This is a story with a happy ending. These men love it here. In any other country they would have been ignored or there would have been no help available. We have a great country with wonderful caring people who try to help others. It is sad it took so long. Call me a fool but I think people are mostly good.

  • Baccus0902
    Aug. 15, 2010 6:38 p.m.

    Re: The Truth :
    "The Devil made me do it"?
    This has everything to do with Capitalism.

  • Poqui
    Aug. 15, 2010 6:32 p.m.

    Don't politicize this issue. It is a tragedy that occurs every day, every where. I am glad that these men have found their freedom and that Utah is helping.

  • the truth
    Aug. 15, 2010 6:17 p.m.

    RE: ego | 4:42 p.m

    THis has NOTHING to do with captialism,

    NOTHING to do with political parties,

    but everything to with the do with evil behavior of bad men and women.


    any PROGRESSIVE or DEMOCRAT that tries to twist this any other way,

    is only deluding themselves,

    and INTENTIONALLY trying to deceive others.


    EVIL knows NO political or economic systems or boundaries or persuasions.

    thought some have built in deceptions, like marxism, socialism, communism,

    the easily lend themsevles to used by Evil,

    as noted by commentors that instantly turn to attacking political parties they disagree with, and free economic systems they have been decieved and taught to hate.






  • anti-liar
    Aug. 15, 2010 5:58 p.m.

    "When told that most Utahns likely would not believe that modern slavery could exist in their state, the Thais say they understand that -- but insist it happened here."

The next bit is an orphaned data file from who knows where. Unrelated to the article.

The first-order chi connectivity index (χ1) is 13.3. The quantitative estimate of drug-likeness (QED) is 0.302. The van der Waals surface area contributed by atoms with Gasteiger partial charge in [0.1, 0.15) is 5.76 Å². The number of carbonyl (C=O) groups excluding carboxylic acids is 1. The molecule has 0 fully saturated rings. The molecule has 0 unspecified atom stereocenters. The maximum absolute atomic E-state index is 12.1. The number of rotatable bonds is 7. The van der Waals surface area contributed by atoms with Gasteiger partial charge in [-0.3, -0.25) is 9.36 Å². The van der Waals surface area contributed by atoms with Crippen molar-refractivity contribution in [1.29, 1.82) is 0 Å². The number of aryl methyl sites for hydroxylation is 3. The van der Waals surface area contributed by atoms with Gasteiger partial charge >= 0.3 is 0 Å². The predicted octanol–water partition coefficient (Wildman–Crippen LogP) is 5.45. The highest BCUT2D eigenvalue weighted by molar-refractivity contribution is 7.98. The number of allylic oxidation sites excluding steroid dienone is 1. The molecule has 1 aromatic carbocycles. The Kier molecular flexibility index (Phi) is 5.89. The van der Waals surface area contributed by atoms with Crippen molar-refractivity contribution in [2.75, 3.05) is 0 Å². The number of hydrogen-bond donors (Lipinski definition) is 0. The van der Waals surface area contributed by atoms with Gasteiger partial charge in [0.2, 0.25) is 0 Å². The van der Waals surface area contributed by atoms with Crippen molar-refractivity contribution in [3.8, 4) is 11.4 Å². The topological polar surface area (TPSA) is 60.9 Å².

Well of course it exists here. Considering the intensity with which some individuals and groups lobby against the new Arizona anti-illegal immigration law, it has been obvious for years that what these people really want, deep inside, is good-old slavery back in America (and, if possible, sweatshops, child labor, etc.).

    This is why Jesus said that it will be easier for a camel to go through the eye of a needle than for a rich man to enter into the Kingdom of God.


    "We want to help, to be an asset, not a liability, to the community."

    The typical illegal-alien does NOT have this attitude. God bless this Thai immigrant for having it.

    Congratulations to these Thais for defeating these greedy businessmen. I am glad they are here and I wish them well in this country.

  • Euroskeptic
    Aug. 15, 2010 5:09 p.m.

    Don't worry Utah. It's safe to feel sorry for these Thai immigrants and their ordeal.

    They're not Mexican.

    If they were, many of you would have jumped to exclaim that they got what they had coming.

    All is well in Zion!

  • ego
    Aug. 15, 2010 4:42 p.m.

    here we have pure capitalism at work...many believe that the market should rule...that there are TO MANY REGULATIONS. The regulations are there for exactly this type of abuse that is fueled by greed.
    without regulations this type of behavior would be much more common....and there would be no recourse for these victims.

  • WHAT NOW?
    Aug. 15, 2010 4:16 p.m.

    12:46; 2:44.

    Check out Garden City, Kansas.

    Where do the workers, come from, who work in the slaughter houses?

    BTW:

    No one believes in this sort of thing?

    Corporations know that if you can't move the jobs out of the US, you move the people in to the US to do the jobs.

    Kansas is one of the most "red" of "red" states in the United States.